Lolo is a random forest-centered machine learning library in Scala.

The core of Lolo is bagging simple base learners, like decision trees, to produce models that can generate robust uncertainty estimates.

Lolo supports:

  • continuous and categorical features
  • regression, classification, and multi-task trees
  • bagged learners to produce ensemble models, e.g. random forests
  • linear and ridge regression
  • regression leaf models, e.g. ridge regression trained on the leaf data
  • random rotation ensembles
  • recalibrated bootstrap prediction interval estimates
  • bias-corrected jackknife-after-bootstrap and infinitesimal jackknife confidence interval estimates
  • bias models trained on out-of-bag residuals
  • feature importances computed via variance reduction or Shapley values (which are additive and per-prediction)
  • model based feature importance
  • distance correlation
  • hyperparameter optimization via grid or random search
  • parallel training via scala parallel collections
  • validation metrics for accuracy and uncertainty quantification
  • visualization of predicted-vs-actual validations
  • deterministic training via random seeds


Lolo is on the central repository, and can be used by simply adding the following dependency block in your pom file:


Lolo provides higher level wrappers for common learner combinations. For example, you can use Random Forest with:

import io.citrine.lolo.learners.RandomForestRegressor
val trainingData: Seq[TrainingRow[Double]] =
val model = RandomForestRegressor().train(trainingData).model
val predictions: Seq[Double] = model.transform(testInputs).expected


Lolo prioritizes functionality over performance, but it is still quite fast. In its random forest use case, the complexity scales as:

Time complexity Training rows Features Trees
train O(n log n) O(n) O(n)
loss O(n log n) O(n) O(n)
expected O(log n) O(1) O(n)
uncertainty O(n) O(1) O(n)

On an Ivy Bridge test platform, the (1024 row, 1024 tree, 8 feature) performance test took 1.4 sec to train and 2.3 ms per prediction with uncertainty.


We welcome bug reports, feature requests, and pull requests. Pull requests should be made following the feature branch workflow: branching off of and opening PRs into main.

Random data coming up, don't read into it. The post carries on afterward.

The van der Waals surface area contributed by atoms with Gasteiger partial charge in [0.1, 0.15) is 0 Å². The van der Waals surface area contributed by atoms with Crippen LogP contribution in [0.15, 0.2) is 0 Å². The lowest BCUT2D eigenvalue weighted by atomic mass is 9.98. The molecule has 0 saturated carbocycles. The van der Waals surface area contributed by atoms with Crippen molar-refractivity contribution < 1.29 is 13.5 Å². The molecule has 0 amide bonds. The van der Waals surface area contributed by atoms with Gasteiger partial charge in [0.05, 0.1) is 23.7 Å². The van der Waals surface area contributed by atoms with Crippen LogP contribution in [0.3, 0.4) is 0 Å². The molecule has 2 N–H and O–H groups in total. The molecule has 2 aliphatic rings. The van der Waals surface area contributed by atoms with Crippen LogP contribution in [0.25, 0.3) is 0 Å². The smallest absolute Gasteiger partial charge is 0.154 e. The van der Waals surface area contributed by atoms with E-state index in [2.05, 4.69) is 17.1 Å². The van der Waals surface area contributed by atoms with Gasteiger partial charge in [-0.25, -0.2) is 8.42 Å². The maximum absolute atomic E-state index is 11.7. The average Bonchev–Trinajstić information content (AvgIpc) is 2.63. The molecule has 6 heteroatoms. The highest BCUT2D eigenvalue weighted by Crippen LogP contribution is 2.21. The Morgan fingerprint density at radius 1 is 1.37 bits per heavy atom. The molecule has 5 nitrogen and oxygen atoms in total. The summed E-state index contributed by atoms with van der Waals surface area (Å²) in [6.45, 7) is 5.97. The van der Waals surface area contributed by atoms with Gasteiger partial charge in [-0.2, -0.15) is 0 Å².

Production releases are triggered by tags. The sbt-ci-release plugin will use the tag as the lolo version. On the other hand, lolopy versions are still read from, so version bumps are needed for successful releases. Failing to bump the lolopy version number will result in a skipped lolopy release rather than a build failure.

Code Formatting

  • Consistent formatting is enforced by scalafmt.
  • The easiest way to check whether scalafmt is satisfied is to run scalafmt from the command line: sbt scalafmtCheckAll. This will check whether any files need to be reformatted. Pull requests are gated on this running successfully. You can automatically check whether code is formatted properly before pushing to an upstream repository using a git hook. To set this up, install the pre-commit framework by following the instructions here. Then enable the hooks in .pre-commit-config.yaml by running pre-commit install --hook-type pre-push from the root directory. This will run scalafmtCheckAll before pushing to a remote repo.
  • To ensure code is formatted properly, you can run sbt scalafmtAll from the command line or configure your IDE to format files on save.


See Contributors

Related projects

  • randomForestCI is an R-based implementation of jackknife variance estimates by S. Wager